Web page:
We often gets asked which is the best probe for a specific application or procedure.
First lets exclude all of the specialty probes from this discussion. Examples of the specialty probes include trans-vaginal, trans-rectal and ophthalmology. Prospects who are looking for these applications know what they are looking for and are quickly asking about the specific details of the frequencies, depths, frame rate, and image quality.
Now back to the purpose of this post –
Do you have a probe for pneumothorax?
Which probe is the best probe for vascular access?
Do you have a probe for musculoskeletal?
Which probe is best for…..
Do you have a probe for …..
There are 1000s of applications for ultrasound. No one person can know all of the applications. Searching the internet we can quickly find best practices and ultrasound images that show the anatomy and teach us how to diagnose using those ultrasound images. These web references will often refer to two major types of probes small parts and general purpose.
Therefore to determine which probe to use you will need to read through all of the web references and see which probe is recommended for your procedure??
Well the good news is we don’t need to do that. We simply need to know what we are trying to accomplish and then we can select the correct tool, ultrasound probe, for the job. For the specific ultrasound procedure we don’t even need to know the name. We simply need to know the depth the target anatomy. How far away from the surface of the body is the anatomy you are trying to view?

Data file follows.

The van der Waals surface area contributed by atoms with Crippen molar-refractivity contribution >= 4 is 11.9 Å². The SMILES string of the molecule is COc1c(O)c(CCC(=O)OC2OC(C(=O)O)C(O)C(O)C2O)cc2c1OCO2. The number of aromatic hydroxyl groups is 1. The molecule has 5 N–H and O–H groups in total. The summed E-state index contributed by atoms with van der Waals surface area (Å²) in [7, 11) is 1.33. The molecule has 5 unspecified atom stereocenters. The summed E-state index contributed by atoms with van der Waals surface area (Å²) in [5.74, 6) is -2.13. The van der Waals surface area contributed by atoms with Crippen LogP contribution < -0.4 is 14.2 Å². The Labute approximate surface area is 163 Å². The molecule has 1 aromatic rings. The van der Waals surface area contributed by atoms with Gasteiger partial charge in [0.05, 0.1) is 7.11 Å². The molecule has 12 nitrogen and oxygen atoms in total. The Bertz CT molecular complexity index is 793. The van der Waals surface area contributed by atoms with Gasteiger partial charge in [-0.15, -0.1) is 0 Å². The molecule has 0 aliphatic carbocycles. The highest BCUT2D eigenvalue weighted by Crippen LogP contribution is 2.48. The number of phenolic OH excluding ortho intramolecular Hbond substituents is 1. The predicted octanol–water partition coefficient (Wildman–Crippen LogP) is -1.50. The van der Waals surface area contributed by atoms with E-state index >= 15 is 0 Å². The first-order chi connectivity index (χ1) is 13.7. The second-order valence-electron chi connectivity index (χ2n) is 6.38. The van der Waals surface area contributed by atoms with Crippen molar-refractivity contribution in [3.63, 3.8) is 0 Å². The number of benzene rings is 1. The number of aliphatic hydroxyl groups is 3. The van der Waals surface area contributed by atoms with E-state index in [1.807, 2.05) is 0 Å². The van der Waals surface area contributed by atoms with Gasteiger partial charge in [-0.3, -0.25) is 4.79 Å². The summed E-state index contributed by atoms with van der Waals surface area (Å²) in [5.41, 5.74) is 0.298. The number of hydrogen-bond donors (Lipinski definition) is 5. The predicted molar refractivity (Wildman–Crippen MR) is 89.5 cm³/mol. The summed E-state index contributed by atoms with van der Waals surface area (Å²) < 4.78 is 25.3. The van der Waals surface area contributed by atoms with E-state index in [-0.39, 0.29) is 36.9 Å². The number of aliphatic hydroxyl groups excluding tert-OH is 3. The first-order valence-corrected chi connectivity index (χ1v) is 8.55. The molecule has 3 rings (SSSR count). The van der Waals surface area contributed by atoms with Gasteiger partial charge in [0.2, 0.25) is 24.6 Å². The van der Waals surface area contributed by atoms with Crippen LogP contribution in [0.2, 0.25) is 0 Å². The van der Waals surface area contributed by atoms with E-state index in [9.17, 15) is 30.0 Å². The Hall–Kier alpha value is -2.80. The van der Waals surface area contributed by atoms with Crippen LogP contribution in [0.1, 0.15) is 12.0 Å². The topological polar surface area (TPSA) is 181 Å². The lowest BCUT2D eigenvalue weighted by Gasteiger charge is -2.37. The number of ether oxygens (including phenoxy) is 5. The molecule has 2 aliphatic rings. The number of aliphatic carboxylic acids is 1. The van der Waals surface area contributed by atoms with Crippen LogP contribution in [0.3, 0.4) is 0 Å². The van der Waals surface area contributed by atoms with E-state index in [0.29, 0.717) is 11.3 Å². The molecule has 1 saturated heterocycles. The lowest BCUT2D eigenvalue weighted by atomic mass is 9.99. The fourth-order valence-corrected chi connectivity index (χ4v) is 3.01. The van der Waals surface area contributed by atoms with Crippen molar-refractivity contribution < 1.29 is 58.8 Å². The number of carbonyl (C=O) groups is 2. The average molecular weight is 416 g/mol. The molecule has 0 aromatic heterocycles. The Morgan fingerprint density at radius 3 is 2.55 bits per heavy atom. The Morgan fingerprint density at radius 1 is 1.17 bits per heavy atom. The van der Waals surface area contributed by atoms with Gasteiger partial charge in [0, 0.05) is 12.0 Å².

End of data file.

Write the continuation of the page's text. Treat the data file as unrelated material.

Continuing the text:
The reason that this is all we need to know is that a small parts probe is optimized for viewing anatomy from 0.5 cm to 5 cm from the surface of the body. And a general purpose probe is optimized for viewing from 4 cm to 20 cm from the surface of the body.
We also get questions like these:
Do Interson probes have Doppler technology / color flow? Not today. Interson provides 2D Black and white images.
Does Interson make a probe that is suitable for cardiac? Our probes provide 2D black and white images at about 12 frames per second. Cardiologists are typically looking for frame rates near and above 30 frames per second and with Doppler technology to measure flows and pressure between chambers. Our general purpose probe is used in a FAST Exam to check for pericardial effusion.
99-5929 is Interson’s general purpose / abdominal probe – optimal depth range 4 cm to 20 cm
99-5930 is Interson’s small parts / vascular access probe – optimal depth range 0.5 cm to 5 cm
99-5929 sells for $4,000 USD
99-5930 sells for $4,900 USD
These are our end-user quantity one prices.